Two months after exacerbation, in the stable state (V2), both percentages (Fig 2, E) and absolute numbers (Fig 2, F) of fibrocytes were significantly reduced compared with those assessed at V1 (P < .01). Moreover, there was a significant increase in the percentage of fibrocytes at V2 in a subgroup of patients with 2 or more unscheduled visits for COPD the year before V1 compared with those with 1 or no unscheduled visits (post hoc analysis, see Fig E2 in this article's Online Repository at www.jacionline.org).

       Relationships between fibrocytes, survival, and both functional and clinical parameters

      Survival data were collected in patients with COPD for a median period of 1.4 years and up to 3 years after V1. Kaplan-Meier survival analysis was performed in 2 subgroups of patients based on the percentage of fibrocytes assessed at V1. Patients with more than 28% fibrocytes had a significantly reduced life expectancy compared with patients with less than 28% fibrocytes (Fig 3, A). There was no statistical difference between the 2 subgroups in terms of age, sex ratio, FEV1, and Pao2 (data not shown). The subgroup of patients with more than 28% fibrocytes consisted of 6 patients with acute exacerbation all requiring hospitalization, whereas the subgroup of patients with less than 28% fibrocytes consisted of 36 patients with acute exacerbation (20 requiring hospitalization and 16 without hospitalization).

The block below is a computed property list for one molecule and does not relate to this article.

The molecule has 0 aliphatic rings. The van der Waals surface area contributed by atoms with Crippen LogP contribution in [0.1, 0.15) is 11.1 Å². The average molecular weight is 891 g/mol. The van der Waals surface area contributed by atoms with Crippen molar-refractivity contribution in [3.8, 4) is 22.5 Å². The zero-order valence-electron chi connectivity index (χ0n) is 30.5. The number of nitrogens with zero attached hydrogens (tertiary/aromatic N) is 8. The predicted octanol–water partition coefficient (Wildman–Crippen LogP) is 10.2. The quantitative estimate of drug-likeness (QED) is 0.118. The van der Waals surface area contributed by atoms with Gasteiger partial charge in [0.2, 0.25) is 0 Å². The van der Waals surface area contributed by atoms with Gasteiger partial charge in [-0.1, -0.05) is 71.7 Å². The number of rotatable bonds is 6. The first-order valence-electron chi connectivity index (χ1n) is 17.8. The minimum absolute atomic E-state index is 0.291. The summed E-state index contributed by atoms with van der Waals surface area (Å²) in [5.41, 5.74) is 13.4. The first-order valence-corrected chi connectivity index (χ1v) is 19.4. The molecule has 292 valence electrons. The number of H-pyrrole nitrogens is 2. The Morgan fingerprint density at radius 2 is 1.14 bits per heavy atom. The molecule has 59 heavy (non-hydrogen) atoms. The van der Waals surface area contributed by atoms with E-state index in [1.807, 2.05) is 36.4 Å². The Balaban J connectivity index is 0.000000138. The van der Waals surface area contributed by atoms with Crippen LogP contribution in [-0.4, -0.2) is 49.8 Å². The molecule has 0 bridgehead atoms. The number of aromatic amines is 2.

Figure thumbnail gr3
      Fig 3Consequences of increased fibrocyte percentages on survival and lung function in patients with COPD. A, Kaplan-Meier survival analysis comparing patients with exacerbating COPD and greater than 28% CD45+Col1+ cells among PBMCs measured at the time of exacerbation (n = 6; black curve) with patients with less than 28% CD45+Col1+ cells among PBMCs (n = 36; gray curve). B-D, Relationships between FEV1 (Fig 3, B), FVC (Fig 3, C), Pao2 (Fig 3, D), and the percentage of CD45+Col1+ cells in PBMCs in patients with exacerbating COPD at V2. Correlation coefficient (r) and significance level (P value) were obtained by using nonparametric Spearman analysis.